How to harden your firewall against the powerful tools nmap and hping3, based on the Thylacine iptables based host firewall. This is part 1 : The basic settings
by Emeric Nasi
Note: In order to understand this document it is strongly recommended that you know about the TCP/IP protocol and have iptables, nmap and hping3 installed. I suggest as well the use of wireshark that is a great tool to learn about network protocols.
License : Copyright Emeric Nasi, some rights reserved
This work is licensed under a Creative Commons Attribution 4.0 International License.
The well-known hping3 and nmap are worldwide used and are really powerful tools. You can find countless documents about "how-to monitor a firewall using nmap". In this article I will go further and explain how to monitor a firewall using nmap/hping3 AND how to tweak your iptables firewall to prevent attacks from these tools.
I divided this article into three sections:
Basics iptables features (block or accept particular IP and port)
Iptables versus port scanning attempts
Iptables versus flooding attempts
I. Basic iptables features
Iptables principal use is a port based firewall. Iptables can be way more than this (ex pattern matching, connection tracking, etc) but 90% of the people questioning about iptables ask : how to block or accept a given IP address and/or port.
1.1 Test a particular port/address using nmap and hping3
Test if a particular TCP port is open using nmap :
nmap -p <port1,portt2> <dest_host>
nmap -p22 192.168.0.2
nmap will answer if the port is open, closed or filtered.
For example, if a firewall is set to reject packets from a blacklisted IP with a TCP RST-ACK packet, an nmap scan coming from that IP will tell that the port is closed even if in fact it is filtered (other IP can access it).
For nmap, a TCP connection closed using RST-ACK flag means that the port is closed (because that is what happens normally when there is no firewall). That is why hping3 may be preferred for more advanced users because it does not interpret itself the results of the scans.
Test if a particular TCP port is open using hping3 :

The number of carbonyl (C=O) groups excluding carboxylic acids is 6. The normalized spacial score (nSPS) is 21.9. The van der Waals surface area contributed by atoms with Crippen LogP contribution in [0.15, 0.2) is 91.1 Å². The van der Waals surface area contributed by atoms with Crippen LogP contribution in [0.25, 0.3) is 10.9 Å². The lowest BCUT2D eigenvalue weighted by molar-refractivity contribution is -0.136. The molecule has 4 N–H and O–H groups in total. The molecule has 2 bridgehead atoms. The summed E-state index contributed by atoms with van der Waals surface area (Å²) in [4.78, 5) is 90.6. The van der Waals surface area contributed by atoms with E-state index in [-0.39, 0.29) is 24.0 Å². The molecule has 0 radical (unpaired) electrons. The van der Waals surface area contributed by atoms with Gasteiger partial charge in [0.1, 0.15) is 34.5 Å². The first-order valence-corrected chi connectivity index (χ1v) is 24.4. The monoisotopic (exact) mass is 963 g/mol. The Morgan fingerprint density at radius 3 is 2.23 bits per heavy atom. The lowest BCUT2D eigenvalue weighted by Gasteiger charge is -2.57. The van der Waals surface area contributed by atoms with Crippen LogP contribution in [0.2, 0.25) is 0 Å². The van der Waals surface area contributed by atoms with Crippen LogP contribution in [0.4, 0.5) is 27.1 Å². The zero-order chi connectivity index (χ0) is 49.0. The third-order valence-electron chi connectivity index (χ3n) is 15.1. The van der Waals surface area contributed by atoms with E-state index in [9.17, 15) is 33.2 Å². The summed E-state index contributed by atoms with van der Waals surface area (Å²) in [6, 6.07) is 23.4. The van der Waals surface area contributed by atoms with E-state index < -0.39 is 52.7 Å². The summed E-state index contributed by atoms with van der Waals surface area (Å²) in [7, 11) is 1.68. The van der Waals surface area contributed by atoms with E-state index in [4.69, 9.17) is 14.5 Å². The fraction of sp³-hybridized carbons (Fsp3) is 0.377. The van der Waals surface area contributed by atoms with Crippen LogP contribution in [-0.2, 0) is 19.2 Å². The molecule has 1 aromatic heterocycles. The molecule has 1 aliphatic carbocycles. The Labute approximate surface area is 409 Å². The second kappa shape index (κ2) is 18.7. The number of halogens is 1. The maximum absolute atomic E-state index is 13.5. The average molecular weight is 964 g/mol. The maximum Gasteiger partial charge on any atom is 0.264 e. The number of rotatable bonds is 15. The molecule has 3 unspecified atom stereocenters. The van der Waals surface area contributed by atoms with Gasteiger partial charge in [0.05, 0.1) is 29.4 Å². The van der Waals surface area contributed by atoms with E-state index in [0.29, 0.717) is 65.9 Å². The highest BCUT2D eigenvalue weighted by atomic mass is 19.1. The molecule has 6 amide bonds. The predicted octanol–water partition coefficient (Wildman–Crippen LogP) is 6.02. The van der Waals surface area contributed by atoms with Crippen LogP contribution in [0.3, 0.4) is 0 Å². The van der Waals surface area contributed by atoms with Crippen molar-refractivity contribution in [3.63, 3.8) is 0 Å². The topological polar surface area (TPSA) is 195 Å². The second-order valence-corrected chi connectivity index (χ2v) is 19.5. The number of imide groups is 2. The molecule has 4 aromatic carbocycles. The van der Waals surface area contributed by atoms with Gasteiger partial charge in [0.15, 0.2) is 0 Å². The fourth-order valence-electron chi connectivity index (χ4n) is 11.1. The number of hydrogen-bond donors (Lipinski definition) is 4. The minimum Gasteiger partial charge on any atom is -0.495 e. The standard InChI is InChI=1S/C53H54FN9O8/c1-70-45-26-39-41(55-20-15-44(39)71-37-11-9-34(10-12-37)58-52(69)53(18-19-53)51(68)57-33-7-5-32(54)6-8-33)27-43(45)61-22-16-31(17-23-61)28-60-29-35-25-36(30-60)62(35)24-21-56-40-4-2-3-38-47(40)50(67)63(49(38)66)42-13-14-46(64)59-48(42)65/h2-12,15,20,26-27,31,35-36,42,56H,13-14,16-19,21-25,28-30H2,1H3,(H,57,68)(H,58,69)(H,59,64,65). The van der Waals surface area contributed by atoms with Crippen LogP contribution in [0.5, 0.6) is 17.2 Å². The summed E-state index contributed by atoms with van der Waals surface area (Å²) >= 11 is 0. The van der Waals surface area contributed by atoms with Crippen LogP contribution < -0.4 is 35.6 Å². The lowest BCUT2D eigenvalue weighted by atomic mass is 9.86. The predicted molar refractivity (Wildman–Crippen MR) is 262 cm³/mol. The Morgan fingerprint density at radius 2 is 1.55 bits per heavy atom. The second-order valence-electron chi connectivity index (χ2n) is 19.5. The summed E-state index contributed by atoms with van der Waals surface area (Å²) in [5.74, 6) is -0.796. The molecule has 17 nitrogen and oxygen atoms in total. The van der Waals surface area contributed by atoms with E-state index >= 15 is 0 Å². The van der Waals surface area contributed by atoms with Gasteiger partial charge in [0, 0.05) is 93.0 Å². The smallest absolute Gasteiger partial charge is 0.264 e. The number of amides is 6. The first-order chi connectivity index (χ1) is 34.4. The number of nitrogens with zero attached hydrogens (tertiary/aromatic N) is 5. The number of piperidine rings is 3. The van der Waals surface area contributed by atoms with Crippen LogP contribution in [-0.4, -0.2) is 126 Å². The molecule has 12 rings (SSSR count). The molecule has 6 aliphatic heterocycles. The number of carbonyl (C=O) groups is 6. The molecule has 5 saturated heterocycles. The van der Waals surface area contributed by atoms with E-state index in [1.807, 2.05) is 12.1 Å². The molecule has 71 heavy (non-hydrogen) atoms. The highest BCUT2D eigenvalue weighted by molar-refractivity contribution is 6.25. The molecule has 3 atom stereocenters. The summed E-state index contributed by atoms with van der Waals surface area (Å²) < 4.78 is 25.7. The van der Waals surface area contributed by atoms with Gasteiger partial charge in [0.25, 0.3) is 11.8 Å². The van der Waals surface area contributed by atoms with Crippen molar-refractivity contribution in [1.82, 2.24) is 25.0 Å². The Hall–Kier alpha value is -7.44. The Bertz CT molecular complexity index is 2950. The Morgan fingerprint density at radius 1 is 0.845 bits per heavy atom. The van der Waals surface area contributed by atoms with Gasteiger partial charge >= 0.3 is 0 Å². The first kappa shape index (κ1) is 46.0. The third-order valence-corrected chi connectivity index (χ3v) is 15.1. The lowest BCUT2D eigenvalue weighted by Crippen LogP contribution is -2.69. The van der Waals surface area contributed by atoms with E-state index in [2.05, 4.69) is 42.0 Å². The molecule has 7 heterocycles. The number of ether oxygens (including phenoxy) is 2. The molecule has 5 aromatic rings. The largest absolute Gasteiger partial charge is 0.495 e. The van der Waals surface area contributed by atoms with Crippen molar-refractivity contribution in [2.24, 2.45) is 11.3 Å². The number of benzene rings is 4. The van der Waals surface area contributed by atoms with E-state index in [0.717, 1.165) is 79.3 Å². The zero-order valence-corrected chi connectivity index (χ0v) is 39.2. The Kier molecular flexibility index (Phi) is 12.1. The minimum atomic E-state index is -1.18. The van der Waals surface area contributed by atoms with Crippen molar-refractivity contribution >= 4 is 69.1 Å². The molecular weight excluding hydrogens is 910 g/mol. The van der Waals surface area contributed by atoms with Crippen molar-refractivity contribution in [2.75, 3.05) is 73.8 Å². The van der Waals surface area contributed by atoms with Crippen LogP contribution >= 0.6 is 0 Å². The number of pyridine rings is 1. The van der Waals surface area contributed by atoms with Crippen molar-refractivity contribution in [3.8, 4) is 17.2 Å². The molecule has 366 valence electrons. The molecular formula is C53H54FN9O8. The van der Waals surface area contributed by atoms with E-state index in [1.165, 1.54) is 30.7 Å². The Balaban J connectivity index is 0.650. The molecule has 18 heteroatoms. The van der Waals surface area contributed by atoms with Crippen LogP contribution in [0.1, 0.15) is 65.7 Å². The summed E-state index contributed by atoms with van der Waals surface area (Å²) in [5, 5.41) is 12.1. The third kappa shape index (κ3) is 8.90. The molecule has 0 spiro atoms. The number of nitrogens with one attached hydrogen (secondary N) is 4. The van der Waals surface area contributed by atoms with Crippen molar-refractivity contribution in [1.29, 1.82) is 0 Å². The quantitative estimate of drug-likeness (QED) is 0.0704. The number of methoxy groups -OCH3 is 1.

hping3 -S -c1 -p<port> <dest_host>
If a response is received hping3 will display the header of the packet.
Here is a way to interpret hping3 results (and remember what is written in the previous note, interpretation is not 100% sure) :
- If the response is a TCP SYN-ACK packet (flags=SA) you can assume the port is open.
- If the response is a TCP RST-ACK packet (flags=RA) you can assume the port is closed.
- If the answer is an ICMP port unreachable packet, you can assume the port is filtered and your packet was rejected.
- If there is no answer you can assume the port is filtered and your packet was dropped.
Because UDP protocol is not connected (no acknowledgment packet) you never know if you get no response because the packet was dropped or because the packet was accepted. However if you receive an ICMP port unreachable packet, you can assume the port is closed.
1.2 Iptables basic settings
Here I will just give simple iptables settings examples.
Deny by default all connections :
iptables -P INPUT DROP
iptables -P OUTPUT DROP
Accept packets from a particular IPv4 address (here 192.168.0.2) :
iptables -A INPUT -s 192.168.0.2 -j ACCEPT
Reject packets from a particular IPv4 address :
iptables -A INPUT -s 192.168.0.2 -j REJECT
Drop packets from a particular IPv4 address :
iptables -A INPUT -s 192.168.0.2 -j DROP
Accept packets on port 22 TCP (SSH) :
iptables -A INPUT -p tcp --dport 22 -j ACCEPT
Accept outgoing packets from your port 22 TCP :
iptables -A OUTPUT -p tcp --sport 22 -j ACCEPT
1.3 Fragmented packet
Tools such as nmap can use evasion techniques to avoid detection from IDS and firewalls. Fragmented packets is one of them and consist in sending several tiny packets instead of one normal size packet.
You can use fragmented packets with nmap using the "-f" option.
nmap -f -sF -p22 192.168.0.2
Nowadays most firewall and IDS detect fragmented packets, however if you are afraid about those you can brutally get rid of any incoming fragmented packets using the next iptables setting :
iptables -A INPUT -f -m comment --comment "Drop fragmented packets" --jump DROP
1.4 IP black list
Iptables offer the possibility to create dynamic blacklist. I mean, the possibility to automatically and temporarily ban an IP address (In case of automatic ban, they should be temporary to avoid denial of service ). The "recent" module can be used to check packets and compare them to previously listed packets. You have the possibility to drop these packets according to various characteristics such as IP address, time, TTL, etc.
In Thylacine I create various dynamic blacklists I use to temporarily ban IP addresses involved in port scanning, D.O.S and other attacks.
A practical example, we will create a 3 minutes ban blacklist :
iptables -A thyl-blacklist -m recent --name blacklist_180 --rcheck --seconds 180 -m comment --comment "Drop packet from IP inserted in blacklist last 180 sec" -j DROP
This will create a blacklist that is located in the /proc filesystem in /proc/net/xt_recent/blacklist_180 (or /proc/net/ipt_recent/blacklist_180 ). You can have a look at the blacklist by doing :
A packet can be automatically dropped and source IP added in that blacklist using the next rule :
iptables -A INPUT <IPTABLES FILTERING OPTIONS> --name blacklist_180 --set -j DROP
You can also manually add an IP address to the blacklist, example :
echo +192.168.0.2 > /proc/net/xt_recent/blacklist_180
To manually remove an IP address :
echo -192.168.0.2 > /proc/net/xt_recent/blacklist_180
We finished with the basic part. You may now read the second part : "Port scanning"